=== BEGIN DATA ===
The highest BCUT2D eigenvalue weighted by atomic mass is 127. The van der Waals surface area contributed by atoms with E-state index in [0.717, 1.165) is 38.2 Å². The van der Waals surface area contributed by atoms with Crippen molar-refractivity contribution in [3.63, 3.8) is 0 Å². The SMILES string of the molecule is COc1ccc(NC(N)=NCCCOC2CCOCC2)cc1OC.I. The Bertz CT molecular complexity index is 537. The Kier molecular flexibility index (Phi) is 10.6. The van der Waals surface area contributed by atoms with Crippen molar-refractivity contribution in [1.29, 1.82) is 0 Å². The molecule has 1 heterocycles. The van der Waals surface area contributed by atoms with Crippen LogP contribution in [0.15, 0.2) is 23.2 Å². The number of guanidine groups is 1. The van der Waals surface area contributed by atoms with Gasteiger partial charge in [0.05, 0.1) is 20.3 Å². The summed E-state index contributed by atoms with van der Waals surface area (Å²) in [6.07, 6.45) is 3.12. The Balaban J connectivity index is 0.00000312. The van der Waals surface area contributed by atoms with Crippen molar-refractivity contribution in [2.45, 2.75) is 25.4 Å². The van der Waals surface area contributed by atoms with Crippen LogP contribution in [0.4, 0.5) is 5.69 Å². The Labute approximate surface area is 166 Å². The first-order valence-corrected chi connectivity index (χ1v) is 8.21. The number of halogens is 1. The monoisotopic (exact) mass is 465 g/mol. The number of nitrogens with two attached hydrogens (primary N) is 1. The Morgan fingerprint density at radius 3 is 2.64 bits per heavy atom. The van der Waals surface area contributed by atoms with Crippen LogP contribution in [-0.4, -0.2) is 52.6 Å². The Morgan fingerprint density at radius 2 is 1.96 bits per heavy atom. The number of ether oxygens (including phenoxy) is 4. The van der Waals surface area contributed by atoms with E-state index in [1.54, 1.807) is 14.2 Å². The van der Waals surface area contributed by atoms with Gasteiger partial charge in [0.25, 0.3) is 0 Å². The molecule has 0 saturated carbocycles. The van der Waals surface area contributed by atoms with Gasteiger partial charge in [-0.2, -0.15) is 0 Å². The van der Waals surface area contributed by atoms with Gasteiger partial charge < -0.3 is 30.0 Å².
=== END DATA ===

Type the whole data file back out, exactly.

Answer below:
The highest BCUT2D eigenvalue weighted by atomic mass is 127. The van der Waals surface area contributed by atoms with E-state index in [0.717, 1.165) is 38.2 Å². The van der Waals surface area contributed by atoms with Crippen molar-refractivity contribution in [3.63, 3.8) is 0 Å². The SMILES string of the molecule is COc1ccc(NC(N)=NCCCOC2CCOCC2)cc1OC.I. The Bertz CT molecular complexity index is 537. The Kier molecular flexibility index (Phi) is 10.6. The van der Waals surface area contributed by atoms with Crippen molar-refractivity contribution in [1.29, 1.82) is 0 Å². The molecule has 1 heterocycles. The van der Waals surface area contributed by atoms with Crippen LogP contribution in [0.15, 0.2) is 23.2 Å². The number of guanidine groups is 1. The van der Waals surface area contributed by atoms with Gasteiger partial charge in [0.05, 0.1) is 20.3 Å². The summed E-state index contributed by atoms with van der Waals surface area (Å²) in [6.07, 6.45) is 3.12. The Balaban J connectivity index is 0.00000312. The van der Waals surface area contributed by atoms with Crippen molar-refractivity contribution in [2.45, 2.75) is 25.4 Å². The van der Waals surface area contributed by atoms with Crippen LogP contribution in [0.4, 0.5) is 5.69 Å². The Labute approximate surface area is 166 Å². The first-order valence-corrected chi connectivity index (χ1v) is 8.21. The number of halogens is 1. The monoisotopic (exact) mass is 465 g/mol. The number of nitrogens with two attached hydrogens (primary N) is 1. The Morgan fingerprint density at radius 3 is 2.64 bits per heavy atom. The van der Waals surface area contributed by atoms with Crippen LogP contribution in [-0.4, -0.2) is 52.6 Å². The Morgan fingerprint density at radius 2 is 1.96 bits per heavy atom. The number of ether oxygens (including phenoxy) is 4. The van der Waals surface area contributed by atoms with E-state index in [1.54, 1.807) is 14.2 Å². The van der Waals surface area contributed by atoms with Gasteiger partial charge in [0.25, 0.3) is 0 Å². The molecule has 0 saturated carbocycles. The van der Waals surface area contributed by atoms with Gasteiger partial charge in [-0.2, -0.15) is 0 Å². The van der Waals surface area contributed by atoms with Gasteiger partial charge < -0.3 is 30.0 Å².